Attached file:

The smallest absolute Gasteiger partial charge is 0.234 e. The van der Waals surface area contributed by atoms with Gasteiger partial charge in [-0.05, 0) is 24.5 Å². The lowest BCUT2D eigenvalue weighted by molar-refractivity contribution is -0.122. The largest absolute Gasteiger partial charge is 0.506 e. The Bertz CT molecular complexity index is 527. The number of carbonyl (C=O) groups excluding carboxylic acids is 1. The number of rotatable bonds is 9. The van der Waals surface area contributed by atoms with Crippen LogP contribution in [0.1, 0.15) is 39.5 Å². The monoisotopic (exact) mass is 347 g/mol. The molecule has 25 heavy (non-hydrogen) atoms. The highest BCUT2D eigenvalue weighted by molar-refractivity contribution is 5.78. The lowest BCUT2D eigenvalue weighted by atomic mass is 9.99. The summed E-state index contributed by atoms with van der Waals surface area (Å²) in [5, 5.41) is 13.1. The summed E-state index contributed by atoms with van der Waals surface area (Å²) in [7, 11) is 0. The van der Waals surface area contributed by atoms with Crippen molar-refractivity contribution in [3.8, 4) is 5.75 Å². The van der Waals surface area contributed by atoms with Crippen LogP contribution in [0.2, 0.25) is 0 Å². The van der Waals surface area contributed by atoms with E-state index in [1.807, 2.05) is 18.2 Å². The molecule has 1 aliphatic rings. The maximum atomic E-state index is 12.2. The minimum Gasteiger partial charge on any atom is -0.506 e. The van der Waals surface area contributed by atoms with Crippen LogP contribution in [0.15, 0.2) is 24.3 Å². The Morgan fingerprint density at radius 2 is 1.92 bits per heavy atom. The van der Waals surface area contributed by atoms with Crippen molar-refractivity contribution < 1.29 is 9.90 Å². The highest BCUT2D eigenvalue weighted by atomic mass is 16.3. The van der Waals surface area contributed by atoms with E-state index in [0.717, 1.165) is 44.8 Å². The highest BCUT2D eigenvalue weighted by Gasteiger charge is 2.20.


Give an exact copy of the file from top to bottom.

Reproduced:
The smallest absolute Gasteiger partial charge is 0.234 e. The van der Waals surface area contributed by atoms with Gasteiger partial charge in [-0.05, 0) is 24.5 Å². The lowest BCUT2D eigenvalue weighted by molar-refractivity contribution is -0.122. The largest absolute Gasteiger partial charge is 0.506 e. The Bertz CT molecular complexity index is 527. The number of carbonyl (C=O) groups excluding carboxylic acids is 1. The number of rotatable bonds is 9. The van der Waals surface area contributed by atoms with Crippen LogP contribution in [0.1, 0.15) is 39.5 Å². The monoisotopic (exact) mass is 347 g/mol. The molecule has 25 heavy (non-hydrogen) atoms. The highest BCUT2D eigenvalue weighted by molar-refractivity contribution is 5.78. The lowest BCUT2D eigenvalue weighted by atomic mass is 9.99. The summed E-state index contributed by atoms with van der Waals surface area (Å²) in [5, 5.41) is 13.1. The summed E-state index contributed by atoms with van der Waals surface area (Å²) in [7, 11) is 0. The van der Waals surface area contributed by atoms with Crippen molar-refractivity contribution in [3.8, 4) is 5.75 Å². The van der Waals surface area contributed by atoms with Crippen LogP contribution in [0.2, 0.25) is 0 Å². The van der Waals surface area contributed by atoms with E-state index in [1.807, 2.05) is 18.2 Å². The molecule has 1 aliphatic rings. The maximum atomic E-state index is 12.2. The minimum Gasteiger partial charge on any atom is -0.506 e. The van der Waals surface area contributed by atoms with Crippen LogP contribution in [0.15, 0.2) is 24.3 Å². The Morgan fingerprint density at radius 2 is 1.92 bits per heavy atom. The van der Waals surface area contributed by atoms with Crippen molar-refractivity contribution < 1.29 is 9.90 Å². The highest BCUT2D eigenvalue weighted by atomic mass is 16.3. The van der Waals surface area contributed by atoms with E-state index in [0.717, 1.165) is 44.8 Å². The highest BCUT2D eigenvalue weighted by Gasteiger charge is 2.20.